Curated by Lindsay Howard, the new media project Temporary Highs contains nine video pieces, and screened at the Gene Siskel Film Center. The video pieces are embedded with multiple visual perspectives and different social, emotional aspects. The various elements provided a large amount of information for the audience to process.
After the entire screening I was trying to figure out if there was a specific order or sequence exist among these videos: what kind of flow Lindsay Howard wanted to presented to us as a curator? However, I don’t feel like I have a clear answer for it. One thing I caught on was how the videos were screened from very personal and private contents, then gradually blew up to public and socially engaged reflections.
Personally I was not drawn by the first two or three pieces in the case of content. I thought they were too personal to ask the audience for reactions. But I do think it is very interesting to just consider this fact — that the new media art (specifically internet based) is very self-guided and filtered. Whoever understands would understand. There is no need of common sense or general understanding on internet, because this virtual platform is open for any connections to any individual. It could get as specific or even as subtle as possible. Although Lindsay mentioned in her talk that people’s “ability to connect with each other is becoming more and more superficial”, it is reasonable that we want this kind of irresponsible dimension to express and abreact.
The most powerful piece was definitely the last one —American Reflexxx, directed by Alli Coates and starring Signe Pierce. According to the introduction published on the website (Links to an external site.)of this film, it is a short documentary that presents a terrifying journey of the actress Signe Pierce whose face was covered by a mirror-finish mask while walking through the tourist gathering commercial street in Myrtle Beach, South Carolina. During the entire shooting process, the director (also the cameraman) did not communicate with the performer in a single word. All the actions and behaviors of the pedestrians in this film were real and were not interfered with acting element. It was extremely disturbing and almost outraged to see the revealing of this ugliness. The performer covered her face and made her identity anonymous triggered the mob to become recklessly curious. People kept questioning the performer’s gender, and without any eye contact and response they were stirred up to be even more excited. It was also scary but revealing to see that the kids and teenagers were actually the group of people who behaved the most brutally. Another reflection in my mind was also related to internet environment. Becoming faceless and anonymous means you could either be vulnerable or inhumane. This film was provoking, and makes me disgusted. However it was not a surprise to see how morality could easily collapse. This social experiment presented us a cruel reality as well as a cold fact.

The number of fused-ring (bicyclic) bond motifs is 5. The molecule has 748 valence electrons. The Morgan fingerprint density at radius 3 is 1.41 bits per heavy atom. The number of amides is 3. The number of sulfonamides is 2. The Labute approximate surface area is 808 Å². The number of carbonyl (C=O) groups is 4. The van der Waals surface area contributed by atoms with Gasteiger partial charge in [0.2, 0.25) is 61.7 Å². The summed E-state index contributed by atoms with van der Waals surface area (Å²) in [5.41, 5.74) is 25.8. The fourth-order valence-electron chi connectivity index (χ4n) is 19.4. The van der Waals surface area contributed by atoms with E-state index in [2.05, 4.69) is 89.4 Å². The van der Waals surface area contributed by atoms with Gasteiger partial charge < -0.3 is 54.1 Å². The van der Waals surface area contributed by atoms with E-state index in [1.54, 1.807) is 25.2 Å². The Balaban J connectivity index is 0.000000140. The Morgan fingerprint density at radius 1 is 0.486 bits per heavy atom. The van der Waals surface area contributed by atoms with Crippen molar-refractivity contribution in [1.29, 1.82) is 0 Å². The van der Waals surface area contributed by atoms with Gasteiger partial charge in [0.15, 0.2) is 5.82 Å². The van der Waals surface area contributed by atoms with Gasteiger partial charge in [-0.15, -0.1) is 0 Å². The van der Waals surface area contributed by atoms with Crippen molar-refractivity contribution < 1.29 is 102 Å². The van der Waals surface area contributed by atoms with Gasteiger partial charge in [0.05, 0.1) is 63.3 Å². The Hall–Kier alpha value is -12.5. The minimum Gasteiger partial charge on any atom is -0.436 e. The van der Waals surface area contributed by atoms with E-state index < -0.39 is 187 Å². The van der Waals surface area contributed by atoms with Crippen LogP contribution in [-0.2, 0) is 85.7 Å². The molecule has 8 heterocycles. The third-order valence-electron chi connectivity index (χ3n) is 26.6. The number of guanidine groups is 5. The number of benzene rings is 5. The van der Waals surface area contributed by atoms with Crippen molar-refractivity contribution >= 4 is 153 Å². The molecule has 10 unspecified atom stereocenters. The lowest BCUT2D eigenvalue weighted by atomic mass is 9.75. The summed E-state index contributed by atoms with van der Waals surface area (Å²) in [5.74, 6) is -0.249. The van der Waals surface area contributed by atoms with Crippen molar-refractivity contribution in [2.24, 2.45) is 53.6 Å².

It was quite interesting and worth thinking to actually watch these videos pieces in different formats on a theater-standard large screen in a totally dark space, and as a serious audience. Is new media artwork “site-specific” in a virtual way? I remember there were one of two pieces that was originally web-based, but breaking away from the internet and showing this video in a off-line situation makes me feel like there is something lost in the content. It is fairly strange for me to sit there still to watch these videos in an arranged order all the way through. The resolution, format, theme or even approach of each video are different. It was a lot to process.